What to do with savings
Question: My wife and I are trying to figure out where to put $7,000 just sitting in our savings account. My wife is in graduate school and has both a subsidized and non-subsidized federal loan. We have about 5 months of my take home salary in “savings” (Roth IRA, Mutual Funds, and savings account) – I’d like to have 9 months. Finally we would like to save for a down payment for a home. My question is where should I put the $5,000? Roth IRA? Mutual fund for the house down payment? Or should we just pay down my wife’s unsubsidized loan? Thank you! Mark, Wellesley, MA
Answer: Well, you really can’t go wrong with any of the options you’ve mentioned. However, it’s unclear how the $7,000 fits into your 6 to 9 month savings fund. For many folks 6 months of salary in savings is good enough. But there’s nothing wrong with having a bigger cushion. It just gives you a larger margin of safety if something goes wrong.
So, if the $7,000 is your 6-month cash cushion I would stick with safe savings that you can get to easily. I don’t think there is anything wrong with simply letting the money “sit” in your savings account or, better yet, in a similar safe investment that might make you a bit more money, such as short-term Treasury bills. (And if interest rates go up the increase will show up right away in T-bills.) You’ll only earn a fraction in interest, but you won’t lose anything either. It’s safe money.
If the $7,000 is in addition to your emergency savings one way to think this through is to ask: Will there be expenses associated with your wife making the transition from graduate school to career? Will you move for the job? Will she need a new wardrobe or a car? If the answer is yes to these questions, I would also stick with safe savings. The money will be there when you need it to pay for her transition to a new job and, in the meantime, shore up your pool of emergency savings. Over a longer period of time, if it turns out you don’t need as much as you thought it can go toward a home or paying off student loans when you’re a full-time two-income couple again.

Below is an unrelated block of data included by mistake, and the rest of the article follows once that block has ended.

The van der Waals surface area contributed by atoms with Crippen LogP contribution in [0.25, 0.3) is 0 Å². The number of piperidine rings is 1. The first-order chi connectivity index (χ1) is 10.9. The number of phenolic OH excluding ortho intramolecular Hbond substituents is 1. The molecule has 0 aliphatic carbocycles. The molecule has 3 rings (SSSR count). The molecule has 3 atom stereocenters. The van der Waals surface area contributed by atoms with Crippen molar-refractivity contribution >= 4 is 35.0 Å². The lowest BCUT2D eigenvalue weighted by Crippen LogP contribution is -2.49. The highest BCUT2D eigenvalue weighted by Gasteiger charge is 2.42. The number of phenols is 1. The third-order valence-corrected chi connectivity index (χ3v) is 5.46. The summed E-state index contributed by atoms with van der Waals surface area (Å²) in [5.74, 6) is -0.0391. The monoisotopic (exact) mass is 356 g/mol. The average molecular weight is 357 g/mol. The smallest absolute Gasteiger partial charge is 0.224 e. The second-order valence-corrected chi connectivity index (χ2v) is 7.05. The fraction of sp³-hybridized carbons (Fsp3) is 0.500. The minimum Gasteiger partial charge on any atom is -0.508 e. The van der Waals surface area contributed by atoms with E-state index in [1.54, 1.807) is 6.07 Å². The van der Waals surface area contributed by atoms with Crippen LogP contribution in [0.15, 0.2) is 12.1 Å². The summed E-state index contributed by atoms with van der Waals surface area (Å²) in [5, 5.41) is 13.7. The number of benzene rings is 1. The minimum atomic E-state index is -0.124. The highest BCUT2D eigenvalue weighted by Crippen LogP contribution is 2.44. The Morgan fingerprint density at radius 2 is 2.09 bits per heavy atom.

Again, let’s assume that you really don’t need the money in the short-run and that the money isn’t part of your 6 months savings cushion. In that case an attractive choice may be a Roth-IRA. When you withdraw the money in retirement the gain is tax free.
Here’s the thing: If you suddenly realize a year or so from now that you guessed wrong and you do need some of the money you can withdraw contributions penalty-free and tax-free from the Roth. In other words, a Roth is a long-term savings plan but it offers you the option of treating it as part of your emergency savings fund, too.
The maximum contribution into a Roth for the 2009 tax year is $5,000. So you would still have $2,000 left over. I would put some of the the Roth money into safer investment choices so that you don’t risk losing money on your investments if you have to suddenly withdraw money.
So, I vote for sticking with safe savings or going with the Roth.
Does anyone else have additional thoughts or ideas? I’d love to hear them. Thanks
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